The President of Tubman University, Dr. Elliott Wreh-Wilson, has resigned amid complaints that he has done too little to address huge salary disparities among instructional staff and other ugly incidents on campus.
In his resignation letter, Dr. Wilson said he was constrained to resign because he does not view violence as a means of order, following adversity after adversity on the campus of Tubman University.
Before Dr. Wilson's resignation, students and the university faculty said they asked his administration to combat the issue of suffering and oppression as a result of his alleged “iron fist and jackboot approach to administration, poor learning conditions for students and to correct salary disparities.”
Dr. Wilson was accused by the students and faculty of ignoring their concerns, a situation which they claimed forced them to protest as means of demanding his resignation. The protests then stalled learning at Liberia’s second-oldest public university for weeks with faculty and students boycotting classes, paralyzing learning at the university.
Founded in 1978 as the William V. S. Tubman College of Technology, the school originally offered associate's degrees in architecture, civil engineering, electrical engineering, electronics, and mechanical engineering.
Tubman College was also one of the main schools in Liberia to produce secondary school teachers. In 1990, the college was accredited to offer Bachelor of Science degrees in those fields but soon closed following the outbreak of the First Liberian Civil War. The school remained closed through the 1990s and the end of the Second Liberian Civil War in 2003.
In 2008, the college was reopened by President Ellen Johnson Sirleaf, with Dr. Elizabeth Davis-Russell appointed that year as the first female president of the university. In April 2009, Sirleaf signed a bill elevating Tubman to university status, and the newly renamed and renovated university opened on 14 September 2009. The nation's first female mechanical engineer graduated from William V. S. Tubman University in 2016.
The final straw that ended that Dr. Wilson's presidency came when the university students extended their protest to Pleebo Sodokoen District, the commercial hubs of Maryland County, in demand of his immediate resignation — as some private schools and public schools closed earlier as a means of expressing solidarity with the movement.
While Dr. Wilson responded to the faculty claims, the two sides did not find much common ground. His response came a week after the protest had gained momentum.
Dr. Wilson’s four years at the University were marred by an issue of protests — with students complaining of a poor learning environment, leading to a call for his resignation. In most cases, he could go pointing accusing fingers at the lawmakers of Maryland County for allegedly supporting student uprising against him at the university.
The Tubman University Faculty, in a complaint, alleged that Dr. Wilson was in the habit of deducting money from their salaries in the name of social security, but the money was never remitted. They also claimed that Dr. Wilson's administration did little to guarantee quality education for students in line with the mission of Tubman University, which among other things seeks to provide quality educational experiences that transform the lives of individuals for worthy service.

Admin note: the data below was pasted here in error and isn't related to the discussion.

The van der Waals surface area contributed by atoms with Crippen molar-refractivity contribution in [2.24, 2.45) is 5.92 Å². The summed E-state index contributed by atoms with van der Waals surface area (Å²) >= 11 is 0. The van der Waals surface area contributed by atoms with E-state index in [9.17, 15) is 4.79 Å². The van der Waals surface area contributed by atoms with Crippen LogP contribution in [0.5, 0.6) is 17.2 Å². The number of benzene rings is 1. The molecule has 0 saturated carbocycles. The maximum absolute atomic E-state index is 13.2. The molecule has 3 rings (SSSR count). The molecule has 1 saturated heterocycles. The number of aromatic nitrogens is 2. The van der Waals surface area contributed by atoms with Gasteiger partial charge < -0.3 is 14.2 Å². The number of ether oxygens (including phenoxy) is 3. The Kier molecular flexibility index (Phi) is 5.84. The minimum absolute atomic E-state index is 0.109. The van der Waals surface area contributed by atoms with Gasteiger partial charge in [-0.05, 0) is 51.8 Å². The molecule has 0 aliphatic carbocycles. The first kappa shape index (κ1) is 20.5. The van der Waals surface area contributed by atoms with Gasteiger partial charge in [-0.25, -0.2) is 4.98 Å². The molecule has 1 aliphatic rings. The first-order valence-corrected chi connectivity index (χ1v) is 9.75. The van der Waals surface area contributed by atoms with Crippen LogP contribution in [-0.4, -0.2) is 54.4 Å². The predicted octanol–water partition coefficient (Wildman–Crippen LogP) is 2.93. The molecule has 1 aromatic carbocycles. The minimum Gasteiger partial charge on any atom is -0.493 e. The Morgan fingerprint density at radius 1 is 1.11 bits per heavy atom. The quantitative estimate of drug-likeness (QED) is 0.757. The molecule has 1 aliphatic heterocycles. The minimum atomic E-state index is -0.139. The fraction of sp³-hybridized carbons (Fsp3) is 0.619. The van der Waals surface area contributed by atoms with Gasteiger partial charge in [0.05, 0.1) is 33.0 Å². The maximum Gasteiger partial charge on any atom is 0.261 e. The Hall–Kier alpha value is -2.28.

“Unfortunately, learning at the university under the leadership of President Elliot Wreh-Wilson has become, at best mediocre. Since Dr. Wreh-Wilson became president of the university, he has continued to create for himself imaginary enemies both within and outside the university. His paranoia is reflected in his bitterness and hatred even towards students, calling them dogs,” the University faculty said in a release, unveiling the reason behind their protest action.
“Our struggle or go-slow action is therefore about highlighting our plights; about the magnitude of suffering and oppression that we have had to endure under his iron fist and jackboot approach to administration hoping against hope that things will get better. This struggle is about providing better learning conditions for our students. This struggle is about correcting salary disparities.
"This struggle is about providing us permanent employment status instead of contracts that Wreh-Wilson uses as weapons. It is about addressing the backlog in Social Security Remittance for affected employees/contractors. It is about addressing the bad fiscal policies of this administration where they live in comfortable houses while at the same time dishing among themselves more than US$90,000 in so-called research allowance. This struggle is about addressing all of our concerns. This struggle is our way of saying, we are tired, we are frustrated, and we are saying no to further oppression.
But Dr. Wilson, in countering the faculty’s claims, denied all the allegations and said none of them are true. His response to these allegations came weeks before his resignation.
He further said that, as a matter of best practice in higher education the world over, the faculty, not administration, normally organizes promotion and tenure committees. “Regrettably, despite constant reminders by the administration, the faculty is yet to establish said committees.”
Meanwhile, President Weah has appointed Dr. Emmanuel Leon Sie-Wreh as Acting President of Tubman University, pending the vetting of candidates by the Board of Trustees for subsequent appointment of a new President of Tubman University.